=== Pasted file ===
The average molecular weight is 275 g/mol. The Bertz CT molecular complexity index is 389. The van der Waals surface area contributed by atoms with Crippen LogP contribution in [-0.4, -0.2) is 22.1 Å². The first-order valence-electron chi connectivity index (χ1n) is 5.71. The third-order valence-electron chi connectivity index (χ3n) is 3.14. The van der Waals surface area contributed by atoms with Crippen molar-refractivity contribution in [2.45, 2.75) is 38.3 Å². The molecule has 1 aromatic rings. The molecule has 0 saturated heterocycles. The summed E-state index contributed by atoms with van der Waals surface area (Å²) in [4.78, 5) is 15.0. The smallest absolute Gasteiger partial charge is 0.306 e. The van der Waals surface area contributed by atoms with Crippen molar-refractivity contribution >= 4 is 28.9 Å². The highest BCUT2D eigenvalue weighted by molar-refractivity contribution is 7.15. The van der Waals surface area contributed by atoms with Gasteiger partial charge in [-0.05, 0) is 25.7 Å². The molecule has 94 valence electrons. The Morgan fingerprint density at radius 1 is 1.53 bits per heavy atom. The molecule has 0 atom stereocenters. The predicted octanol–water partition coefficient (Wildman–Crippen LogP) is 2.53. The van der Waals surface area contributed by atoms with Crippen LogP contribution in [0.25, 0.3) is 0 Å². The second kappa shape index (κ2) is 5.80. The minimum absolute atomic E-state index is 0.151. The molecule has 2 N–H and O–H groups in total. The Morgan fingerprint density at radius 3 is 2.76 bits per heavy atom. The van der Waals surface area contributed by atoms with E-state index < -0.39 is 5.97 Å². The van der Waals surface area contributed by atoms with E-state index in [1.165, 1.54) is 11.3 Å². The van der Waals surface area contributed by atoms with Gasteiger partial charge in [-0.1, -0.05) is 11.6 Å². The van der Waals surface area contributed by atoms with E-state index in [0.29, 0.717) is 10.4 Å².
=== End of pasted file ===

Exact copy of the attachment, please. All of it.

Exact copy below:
The average molecular weight is 275 g/mol. The Bertz CT molecular complexity index is 389. The van der Waals surface area contributed by atoms with Crippen LogP contribution in [-0.4, -0.2) is 22.1 Å². The first-order valence-electron chi connectivity index (χ1n) is 5.71. The third-order valence-electron chi connectivity index (χ3n) is 3.14. The van der Waals surface area contributed by atoms with Crippen molar-refractivity contribution in [2.45, 2.75) is 38.3 Å². The molecule has 1 aromatic rings. The molecule has 0 saturated heterocycles. The summed E-state index contributed by atoms with van der Waals surface area (Å²) in [4.78, 5) is 15.0. The smallest absolute Gasteiger partial charge is 0.306 e. The van der Waals surface area contributed by atoms with Crippen molar-refractivity contribution >= 4 is 28.9 Å². The highest BCUT2D eigenvalue weighted by molar-refractivity contribution is 7.15. The van der Waals surface area contributed by atoms with Gasteiger partial charge in [-0.05, 0) is 25.7 Å². The molecule has 94 valence electrons. The Morgan fingerprint density at radius 1 is 1.53 bits per heavy atom. The molecule has 0 atom stereocenters. The predicted octanol–water partition coefficient (Wildman–Crippen LogP) is 2.53. The van der Waals surface area contributed by atoms with Crippen LogP contribution in [0.25, 0.3) is 0 Å². The second kappa shape index (κ2) is 5.80. The minimum absolute atomic E-state index is 0.151. The molecule has 2 N–H and O–H groups in total. The Morgan fingerprint density at radius 3 is 2.76 bits per heavy atom. The van der Waals surface area contributed by atoms with E-state index < -0.39 is 5.97 Å². The van der Waals surface area contributed by atoms with E-state index in [1.165, 1.54) is 11.3 Å². The van der Waals surface area contributed by atoms with Gasteiger partial charge in [-0.1, -0.05) is 11.6 Å². The van der Waals surface area contributed by atoms with E-state index in [0.29, 0.717) is 10.4 Å².